Apple has bowed to the demands of the European Commission after receiving publicly issued threats by the bloc's self-styled "digital enforcer", Thierry Breton. (Photo by Thierry Monasse/Getty Images)


Apple folds to EC amid ‘digital enforcer’ Breton’s threats


Apple has bowed to the demands of the European Commission after receiving publicly issued threats by the bloc’s self-styled “digital enforcer” Thierry Breton.

The company had been accused of breaking the European Union’s newly put-in-place Digital Markets Act (DMA) with its decision to ban an iPhone app-developer account belonging to corporate rival Epic Games.

Coming into force a few days ago, the ban prompted uneasiness in Brussels, with Breton taking to Elon Musk’s social media platform X to “order” Apple to obey the new rules.

“Under the DMA, there is no room for threats by gatekeepers to silence developers,” he said.

“I have asked our services to look into Apple’s termination of Epic’s developer account as a matter of priority.”

Breton followed up the tweet a day later with a declaration of victory, announcing that Apple had reversed its controversial decision.

“I take note with satisfaction that following our contacts Apple decided to backtrack its decision on Epic exclusion,” Breton said.

“From Day 2, DMA is already showing very concrete results!” the official concluded.

Apple’s decision to backtrack on the ban was confirmed by Epic Games’ CEO Tim Sweeney, who credited the reversal to the EC intervention.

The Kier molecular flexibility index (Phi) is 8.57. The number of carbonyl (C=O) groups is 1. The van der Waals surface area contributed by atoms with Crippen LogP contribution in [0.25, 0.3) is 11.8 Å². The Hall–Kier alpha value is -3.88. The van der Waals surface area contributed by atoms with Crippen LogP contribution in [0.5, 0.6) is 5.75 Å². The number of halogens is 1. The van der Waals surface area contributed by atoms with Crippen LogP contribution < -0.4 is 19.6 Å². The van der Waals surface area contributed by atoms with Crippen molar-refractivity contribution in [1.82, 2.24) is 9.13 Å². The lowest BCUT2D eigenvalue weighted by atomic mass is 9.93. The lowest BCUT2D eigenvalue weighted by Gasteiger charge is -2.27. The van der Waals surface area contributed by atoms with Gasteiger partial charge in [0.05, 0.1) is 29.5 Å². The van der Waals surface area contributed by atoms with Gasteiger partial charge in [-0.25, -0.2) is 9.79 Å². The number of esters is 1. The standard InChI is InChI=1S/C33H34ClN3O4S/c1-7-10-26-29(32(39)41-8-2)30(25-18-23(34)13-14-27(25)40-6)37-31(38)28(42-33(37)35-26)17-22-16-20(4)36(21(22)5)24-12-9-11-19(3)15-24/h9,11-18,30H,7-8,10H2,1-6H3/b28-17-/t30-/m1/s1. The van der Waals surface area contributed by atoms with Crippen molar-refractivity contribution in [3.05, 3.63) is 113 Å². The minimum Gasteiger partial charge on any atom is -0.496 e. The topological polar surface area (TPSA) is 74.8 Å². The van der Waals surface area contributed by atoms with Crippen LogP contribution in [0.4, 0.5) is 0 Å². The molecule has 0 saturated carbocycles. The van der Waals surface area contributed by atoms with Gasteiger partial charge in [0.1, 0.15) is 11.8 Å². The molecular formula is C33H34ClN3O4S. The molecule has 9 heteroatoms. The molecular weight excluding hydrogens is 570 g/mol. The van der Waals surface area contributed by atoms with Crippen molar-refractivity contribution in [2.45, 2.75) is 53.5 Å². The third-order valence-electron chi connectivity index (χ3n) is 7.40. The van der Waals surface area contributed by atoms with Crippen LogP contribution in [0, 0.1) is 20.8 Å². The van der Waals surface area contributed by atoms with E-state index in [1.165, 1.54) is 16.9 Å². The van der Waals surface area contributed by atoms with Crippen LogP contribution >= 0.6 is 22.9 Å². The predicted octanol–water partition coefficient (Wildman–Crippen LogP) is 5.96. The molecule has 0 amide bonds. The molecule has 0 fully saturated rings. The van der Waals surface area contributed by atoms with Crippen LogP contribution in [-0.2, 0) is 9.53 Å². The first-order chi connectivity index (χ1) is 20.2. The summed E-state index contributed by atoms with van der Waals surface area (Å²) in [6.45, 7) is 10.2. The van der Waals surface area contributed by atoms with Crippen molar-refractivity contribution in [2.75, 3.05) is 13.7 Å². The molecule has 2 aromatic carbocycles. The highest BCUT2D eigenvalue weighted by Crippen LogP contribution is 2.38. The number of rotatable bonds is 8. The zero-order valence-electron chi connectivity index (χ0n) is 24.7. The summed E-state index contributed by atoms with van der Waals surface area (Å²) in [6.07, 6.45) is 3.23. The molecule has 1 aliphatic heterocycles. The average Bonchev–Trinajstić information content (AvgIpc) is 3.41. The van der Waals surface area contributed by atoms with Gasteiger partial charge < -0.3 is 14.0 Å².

“A big win for European rule-of-law, for the European Commission and for the freedom of developers worldwide to speak up,” he said.

The about-turn represents the latest instance of Apple being put under pressure by the EC.

Having handed the company an €1.8bn fine on March 4, senior Eurocrats and rival companies alike have continued to pressure the iPhone manufacturer over the legality of its iPhone developer rules.

The EC in particular appears to be taking an ever-more hostile view of the company, with Breton even using the hashtag #FreeFortnite in his social media post announcing the Apple climb-down.

That appears to be a reference to a social media campaign launched by Epic Games in 2020, which aimed to get Apple to reverse its decision to delete Fortnite from its app store over allegations it was breaking the store’s rules.

While Epic attempted to paint Apple as being overly controlling and as holding a monopoly over iPhone app distribution, the games developer ended up losing its US legal battle in the dispute.

The US courts ruled Epic had “failed to prove the existence of substantially less restrictive alternatives” compared to Apple’s ecosystem.

The country’s Supreme Court then refused to hear appeals from either side.